C-212. Multi-center Evaluation of BBL ™ CHROMagar™ Candida Medium for the Detection and Identification of Yeast from Vaginal Specimens

J. L. Cromien1, R. L. Kaplan2, D. A. Schwab3, R. F. Cammarata4, P. L. Cerwinka5, C. L. Wong6, L. M. Zuchowski7, D. S. Mincarelli8;
1Quest Diagnostics, St. Louis, MO, 2Quest Diagnostics, Atlanta, GA, 3Quest Diagnostics, San Juan Capistrano, CA, 4Quest Diagnostics, Syosset, NY, 5Quest Diagnostics, Collegeville, PA, 6Quest Diagnostics, Wallingford, CT, 7Quest Diagnostics, Lenexa, KS, 8Quest Diagnostics, Horsham, PA.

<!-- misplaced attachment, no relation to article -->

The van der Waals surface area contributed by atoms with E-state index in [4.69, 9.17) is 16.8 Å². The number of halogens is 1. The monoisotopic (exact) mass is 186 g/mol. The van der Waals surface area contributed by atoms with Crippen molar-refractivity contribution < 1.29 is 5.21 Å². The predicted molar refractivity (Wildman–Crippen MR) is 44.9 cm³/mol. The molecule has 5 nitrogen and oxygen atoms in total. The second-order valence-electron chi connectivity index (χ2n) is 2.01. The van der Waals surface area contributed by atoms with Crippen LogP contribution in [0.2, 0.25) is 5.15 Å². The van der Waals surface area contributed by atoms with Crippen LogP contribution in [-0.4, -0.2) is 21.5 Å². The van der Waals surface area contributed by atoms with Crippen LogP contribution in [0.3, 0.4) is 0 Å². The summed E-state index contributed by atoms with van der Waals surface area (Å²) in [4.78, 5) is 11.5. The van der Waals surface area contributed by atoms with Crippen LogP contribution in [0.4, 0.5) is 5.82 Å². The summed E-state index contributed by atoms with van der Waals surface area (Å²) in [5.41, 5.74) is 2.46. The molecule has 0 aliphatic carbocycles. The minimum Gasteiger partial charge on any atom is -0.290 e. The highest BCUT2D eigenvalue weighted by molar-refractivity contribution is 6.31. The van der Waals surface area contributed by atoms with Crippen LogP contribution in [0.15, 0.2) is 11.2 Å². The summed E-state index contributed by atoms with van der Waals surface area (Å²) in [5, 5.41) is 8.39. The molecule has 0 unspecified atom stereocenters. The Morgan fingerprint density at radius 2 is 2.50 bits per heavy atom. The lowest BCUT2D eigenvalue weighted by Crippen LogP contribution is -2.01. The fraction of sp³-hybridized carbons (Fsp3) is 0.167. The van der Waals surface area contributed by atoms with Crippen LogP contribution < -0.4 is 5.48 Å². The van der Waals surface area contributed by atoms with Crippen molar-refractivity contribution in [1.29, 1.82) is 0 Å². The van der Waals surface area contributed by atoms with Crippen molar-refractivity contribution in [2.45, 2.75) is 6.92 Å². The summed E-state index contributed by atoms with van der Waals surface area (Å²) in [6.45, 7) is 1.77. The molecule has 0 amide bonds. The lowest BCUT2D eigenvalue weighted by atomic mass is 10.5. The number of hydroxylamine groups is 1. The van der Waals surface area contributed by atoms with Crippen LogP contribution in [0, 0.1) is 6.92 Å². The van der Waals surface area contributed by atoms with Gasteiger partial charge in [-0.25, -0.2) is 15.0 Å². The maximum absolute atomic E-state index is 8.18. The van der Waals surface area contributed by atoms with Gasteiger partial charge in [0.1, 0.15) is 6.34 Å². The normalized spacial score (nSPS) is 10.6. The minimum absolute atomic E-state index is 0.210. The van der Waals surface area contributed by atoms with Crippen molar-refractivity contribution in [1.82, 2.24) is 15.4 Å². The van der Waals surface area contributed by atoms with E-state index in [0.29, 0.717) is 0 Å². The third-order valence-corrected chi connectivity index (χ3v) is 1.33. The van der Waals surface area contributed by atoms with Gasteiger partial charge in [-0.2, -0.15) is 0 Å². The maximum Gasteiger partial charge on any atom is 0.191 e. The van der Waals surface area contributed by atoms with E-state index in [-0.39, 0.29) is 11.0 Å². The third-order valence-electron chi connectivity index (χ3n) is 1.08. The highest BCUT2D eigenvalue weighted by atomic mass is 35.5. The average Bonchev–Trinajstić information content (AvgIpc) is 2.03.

BBL ™ CHROMagar™ Candida Medium (CAC) is a prepared selective medium for the isolation of yeast and filamentous fungi that also allows for the differentiation of Candida albicans, C. tropicalis, and C. krusei. We evaluated the performance of this medium in two Quest Diagnostics microbiology laboratories for isolation and characterization of yeast commonly encountered from vaginal specimens. Testing included a total of 204 strains, representing 12 different species of yeast. All 105 isolates of C. albicans grew on the CAC medium demonstrating distinctive green colonies. No other isolates demonstrated similar appearance. All 20 isolates of C. tropicalis grew on CAC demonstrating dark blue colonies. One isolate of C. ciferrii also demonstrated a blue colony, but growth was dry and wrinkled in appearance, as opposed to the creamy appearance of the C. tropicalis. All 21 isolates of C. krusei grew on CAC yielding rough colonies with pink to mauve centers and white borders. A single isolate of B. capitatus demonstrated similar morphology and would have been misidentified as C. krusei based solely on the appearance on CAC. All 25 isolates of C. glabrata tested would have been correctly classified as yeast, not consistent with C. albicans, C. tropicalis, or C. krusei. The addition of a Rapid Trehalose Test, performed on these isolates directly from the CAC, correctly classified these strains as C. glabrata. Parallel plating of 668 vaginal specimens onto CAC in addition to the routine culture media yielded a total of 104 cultures positive for yeast. 103 (99%) of these yeast isolates were recovered on primary CAC, while 95 (91%) were recovered by initial standard culture. Identification of isolates based on CAC allowed for results to be reported 48 hours sooner than with standard culture methods. Based on this evaluation it appears that CAC provides a useful, rapid determination of the most common Candida species recovered from vaginal swabs.